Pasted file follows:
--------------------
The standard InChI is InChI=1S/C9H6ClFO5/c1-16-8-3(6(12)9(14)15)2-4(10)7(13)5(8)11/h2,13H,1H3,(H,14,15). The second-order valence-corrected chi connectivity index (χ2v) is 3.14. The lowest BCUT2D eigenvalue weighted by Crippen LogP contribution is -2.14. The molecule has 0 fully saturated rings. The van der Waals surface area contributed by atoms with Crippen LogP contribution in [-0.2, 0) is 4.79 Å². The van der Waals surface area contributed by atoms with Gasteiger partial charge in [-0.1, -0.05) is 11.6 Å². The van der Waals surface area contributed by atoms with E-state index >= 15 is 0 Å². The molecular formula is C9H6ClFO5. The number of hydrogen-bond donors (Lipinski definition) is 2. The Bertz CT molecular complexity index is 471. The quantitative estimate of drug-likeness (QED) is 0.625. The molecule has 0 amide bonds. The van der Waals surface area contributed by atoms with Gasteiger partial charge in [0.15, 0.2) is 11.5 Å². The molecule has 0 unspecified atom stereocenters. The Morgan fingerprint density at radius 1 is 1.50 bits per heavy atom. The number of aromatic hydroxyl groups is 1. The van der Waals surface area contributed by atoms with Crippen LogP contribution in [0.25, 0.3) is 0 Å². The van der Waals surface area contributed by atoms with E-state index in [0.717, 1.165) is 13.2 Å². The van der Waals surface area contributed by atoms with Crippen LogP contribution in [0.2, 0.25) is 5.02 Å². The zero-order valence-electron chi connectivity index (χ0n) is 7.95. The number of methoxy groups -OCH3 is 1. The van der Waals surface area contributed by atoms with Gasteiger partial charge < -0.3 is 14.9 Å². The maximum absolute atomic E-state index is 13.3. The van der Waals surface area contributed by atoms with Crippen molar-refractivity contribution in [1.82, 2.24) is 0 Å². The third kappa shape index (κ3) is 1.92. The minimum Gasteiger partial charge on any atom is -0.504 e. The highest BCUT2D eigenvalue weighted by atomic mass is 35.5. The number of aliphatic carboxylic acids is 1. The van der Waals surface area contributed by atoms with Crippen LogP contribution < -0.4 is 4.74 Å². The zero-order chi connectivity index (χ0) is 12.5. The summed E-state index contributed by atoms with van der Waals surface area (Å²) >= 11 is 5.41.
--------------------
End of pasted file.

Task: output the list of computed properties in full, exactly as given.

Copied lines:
The standard InChI is InChI=1S/C9H6ClFO5/c1-16-8-3(6(12)9(14)15)2-4(10)7(13)5(8)11/h2,13H,1H3,(H,14,15). The second-order valence-corrected chi connectivity index (χ2v) is 3.14. The lowest BCUT2D eigenvalue weighted by Crippen LogP contribution is -2.14. The molecule has 0 fully saturated rings. The van der Waals surface area contributed by atoms with Crippen LogP contribution in [-0.2, 0) is 4.79 Å². The van der Waals surface area contributed by atoms with Gasteiger partial charge in [-0.1, -0.05) is 11.6 Å². The van der Waals surface area contributed by atoms with E-state index >= 15 is 0 Å². The molecular formula is C9H6ClFO5. The number of hydrogen-bond donors (Lipinski definition) is 2. The Bertz CT molecular complexity index is 471. The quantitative estimate of drug-likeness (QED) is 0.625. The molecule has 0 amide bonds. The van der Waals surface area contributed by atoms with Gasteiger partial charge in [0.15, 0.2) is 11.5 Å². The molecule has 0 unspecified atom stereocenters. The Morgan fingerprint density at radius 1 is 1.50 bits per heavy atom. The number of aromatic hydroxyl groups is 1. The van der Waals surface area contributed by atoms with Crippen LogP contribution in [0.25, 0.3) is 0 Å². The van der Waals surface area contributed by atoms with E-state index in [0.717, 1.165) is 13.2 Å². The van der Waals surface area contributed by atoms with Crippen LogP contribution in [0.2, 0.25) is 5.02 Å². The zero-order valence-electron chi connectivity index (χ0n) is 7.95. The number of methoxy groups -OCH3 is 1. The van der Waals surface area contributed by atoms with Gasteiger partial charge < -0.3 is 14.9 Å². The maximum absolute atomic E-state index is 13.3. The van der Waals surface area contributed by atoms with Crippen molar-refractivity contribution in [1.82, 2.24) is 0 Å². The third kappa shape index (κ3) is 1.92. The minimum Gasteiger partial charge on any atom is -0.504 e. The highest BCUT2D eigenvalue weighted by atomic mass is 35.5. The number of aliphatic carboxylic acids is 1. The van der Waals surface area contributed by atoms with Crippen LogP contribution < -0.4 is 4.74 Å². The zero-order chi connectivity index (χ0) is 12.5. The summed E-state index contributed by atoms with van der Waals surface area (Å²) >= 11 is 5.41.